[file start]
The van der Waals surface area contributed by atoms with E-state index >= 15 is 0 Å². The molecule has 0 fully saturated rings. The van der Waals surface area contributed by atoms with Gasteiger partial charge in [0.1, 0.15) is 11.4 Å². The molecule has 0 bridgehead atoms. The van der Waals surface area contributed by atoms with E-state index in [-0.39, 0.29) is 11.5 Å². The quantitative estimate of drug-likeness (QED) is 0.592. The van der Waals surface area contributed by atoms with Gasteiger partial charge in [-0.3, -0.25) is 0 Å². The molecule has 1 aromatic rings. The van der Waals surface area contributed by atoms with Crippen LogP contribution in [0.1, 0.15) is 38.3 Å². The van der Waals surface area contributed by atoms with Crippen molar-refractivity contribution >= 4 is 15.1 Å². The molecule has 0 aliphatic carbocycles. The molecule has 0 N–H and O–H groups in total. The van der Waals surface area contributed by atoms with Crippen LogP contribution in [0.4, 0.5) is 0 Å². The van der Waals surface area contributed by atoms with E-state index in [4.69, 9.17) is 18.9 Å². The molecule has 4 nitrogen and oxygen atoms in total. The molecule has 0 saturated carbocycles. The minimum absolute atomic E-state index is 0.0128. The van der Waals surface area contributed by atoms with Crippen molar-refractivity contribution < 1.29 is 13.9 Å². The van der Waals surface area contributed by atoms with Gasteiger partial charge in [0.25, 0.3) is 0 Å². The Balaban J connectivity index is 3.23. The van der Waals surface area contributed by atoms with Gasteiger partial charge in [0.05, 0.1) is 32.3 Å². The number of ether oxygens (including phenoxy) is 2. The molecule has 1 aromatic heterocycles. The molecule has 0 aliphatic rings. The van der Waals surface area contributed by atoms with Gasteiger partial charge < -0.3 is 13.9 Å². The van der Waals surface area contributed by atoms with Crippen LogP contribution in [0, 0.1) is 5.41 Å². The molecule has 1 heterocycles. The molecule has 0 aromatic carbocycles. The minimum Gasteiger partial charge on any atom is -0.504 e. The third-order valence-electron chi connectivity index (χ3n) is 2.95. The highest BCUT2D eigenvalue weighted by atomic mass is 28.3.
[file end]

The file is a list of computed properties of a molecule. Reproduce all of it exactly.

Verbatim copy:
The van der Waals surface area contributed by atoms with E-state index >= 15 is 0 Å². The molecule has 0 fully saturated rings. The van der Waals surface area contributed by atoms with Gasteiger partial charge in [0.1, 0.15) is 11.4 Å². The molecule has 0 bridgehead atoms. The van der Waals surface area contributed by atoms with E-state index in [-0.39, 0.29) is 11.5 Å². The quantitative estimate of drug-likeness (QED) is 0.592. The van der Waals surface area contributed by atoms with Gasteiger partial charge in [-0.3, -0.25) is 0 Å². The molecule has 1 aromatic rings. The van der Waals surface area contributed by atoms with Crippen LogP contribution in [0.1, 0.15) is 38.3 Å². The van der Waals surface area contributed by atoms with Crippen molar-refractivity contribution >= 4 is 15.1 Å². The molecule has 0 aliphatic carbocycles. The molecule has 0 N–H and O–H groups in total. The van der Waals surface area contributed by atoms with Crippen LogP contribution in [0.4, 0.5) is 0 Å². The van der Waals surface area contributed by atoms with E-state index in [4.69, 9.17) is 18.9 Å². The molecule has 4 nitrogen and oxygen atoms in total. The molecule has 0 saturated carbocycles. The minimum absolute atomic E-state index is 0.0128. The van der Waals surface area contributed by atoms with Crippen molar-refractivity contribution < 1.29 is 13.9 Å². The van der Waals surface area contributed by atoms with Gasteiger partial charge in [0.25, 0.3) is 0 Å². The Balaban J connectivity index is 3.23. The van der Waals surface area contributed by atoms with Gasteiger partial charge in [0.05, 0.1) is 32.3 Å². The number of ether oxygens (including phenoxy) is 2. The molecule has 1 aromatic heterocycles. The molecule has 0 aliphatic rings. The van der Waals surface area contributed by atoms with Gasteiger partial charge < -0.3 is 13.9 Å². The van der Waals surface area contributed by atoms with Crippen LogP contribution in [0, 0.1) is 5.41 Å². The molecule has 1 heterocycles. The molecule has 0 aromatic carbocycles. The minimum Gasteiger partial charge on any atom is -0.504 e. The third-order valence-electron chi connectivity index (χ3n) is 2.95. The highest BCUT2D eigenvalue weighted by atomic mass is 28.3.